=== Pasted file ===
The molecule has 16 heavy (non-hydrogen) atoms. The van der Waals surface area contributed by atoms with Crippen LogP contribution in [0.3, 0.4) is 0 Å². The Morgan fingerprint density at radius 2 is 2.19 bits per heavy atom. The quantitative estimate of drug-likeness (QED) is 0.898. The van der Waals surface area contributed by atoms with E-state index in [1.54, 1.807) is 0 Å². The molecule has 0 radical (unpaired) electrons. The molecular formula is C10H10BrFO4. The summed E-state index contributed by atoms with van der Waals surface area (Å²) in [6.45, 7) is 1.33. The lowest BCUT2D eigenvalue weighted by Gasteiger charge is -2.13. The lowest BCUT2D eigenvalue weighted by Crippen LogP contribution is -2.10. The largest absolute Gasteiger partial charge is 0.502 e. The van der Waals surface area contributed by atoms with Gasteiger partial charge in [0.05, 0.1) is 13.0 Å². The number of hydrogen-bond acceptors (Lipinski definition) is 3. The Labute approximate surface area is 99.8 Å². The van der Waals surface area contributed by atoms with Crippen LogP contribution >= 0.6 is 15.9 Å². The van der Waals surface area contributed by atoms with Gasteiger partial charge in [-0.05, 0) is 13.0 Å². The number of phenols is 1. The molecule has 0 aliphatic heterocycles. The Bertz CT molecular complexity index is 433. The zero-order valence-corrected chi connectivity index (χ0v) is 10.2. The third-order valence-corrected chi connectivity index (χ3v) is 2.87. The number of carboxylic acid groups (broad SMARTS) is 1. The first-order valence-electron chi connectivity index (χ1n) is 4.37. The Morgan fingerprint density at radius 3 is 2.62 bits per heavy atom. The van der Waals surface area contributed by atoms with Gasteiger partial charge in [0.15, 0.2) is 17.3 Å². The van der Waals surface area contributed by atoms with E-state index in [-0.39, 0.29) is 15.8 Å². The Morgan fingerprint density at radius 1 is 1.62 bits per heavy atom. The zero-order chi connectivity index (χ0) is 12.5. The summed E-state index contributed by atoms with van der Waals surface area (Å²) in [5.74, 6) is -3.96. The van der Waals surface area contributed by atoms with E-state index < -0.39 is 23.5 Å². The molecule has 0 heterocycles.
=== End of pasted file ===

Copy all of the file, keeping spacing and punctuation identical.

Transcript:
The molecule has 16 heavy (non-hydrogen) atoms. The van der Waals surface area contributed by atoms with Crippen LogP contribution in [0.3, 0.4) is 0 Å². The Morgan fingerprint density at radius 2 is 2.19 bits per heavy atom. The quantitative estimate of drug-likeness (QED) is 0.898. The van der Waals surface area contributed by atoms with E-state index in [1.54, 1.807) is 0 Å². The molecule has 0 radical (unpaired) electrons. The molecular formula is C10H10BrFO4. The summed E-state index contributed by atoms with van der Waals surface area (Å²) in [6.45, 7) is 1.33. The lowest BCUT2D eigenvalue weighted by Gasteiger charge is -2.13. The lowest BCUT2D eigenvalue weighted by Crippen LogP contribution is -2.10. The largest absolute Gasteiger partial charge is 0.502 e. The van der Waals surface area contributed by atoms with Gasteiger partial charge in [0.05, 0.1) is 13.0 Å². The number of hydrogen-bond acceptors (Lipinski definition) is 3. The Labute approximate surface area is 99.8 Å². The van der Waals surface area contributed by atoms with Crippen LogP contribution >= 0.6 is 15.9 Å². The van der Waals surface area contributed by atoms with Gasteiger partial charge in [-0.05, 0) is 13.0 Å². The number of phenols is 1. The molecule has 0 aliphatic heterocycles. The Bertz CT molecular complexity index is 433. The zero-order valence-corrected chi connectivity index (χ0v) is 10.2. The third-order valence-corrected chi connectivity index (χ3v) is 2.87. The number of carboxylic acid groups (broad SMARTS) is 1. The first-order valence-electron chi connectivity index (χ1n) is 4.37. The Morgan fingerprint density at radius 3 is 2.62 bits per heavy atom. The van der Waals surface area contributed by atoms with Gasteiger partial charge in [0.15, 0.2) is 17.3 Å². The van der Waals surface area contributed by atoms with E-state index in [-0.39, 0.29) is 15.8 Å². The Morgan fingerprint density at radius 1 is 1.62 bits per heavy atom. The zero-order chi connectivity index (χ0) is 12.5. The summed E-state index contributed by atoms with van der Waals surface area (Å²) in [5.74, 6) is -3.96. The van der Waals surface area contributed by atoms with E-state index < -0.39 is 23.5 Å². The molecule has 0 heterocycles.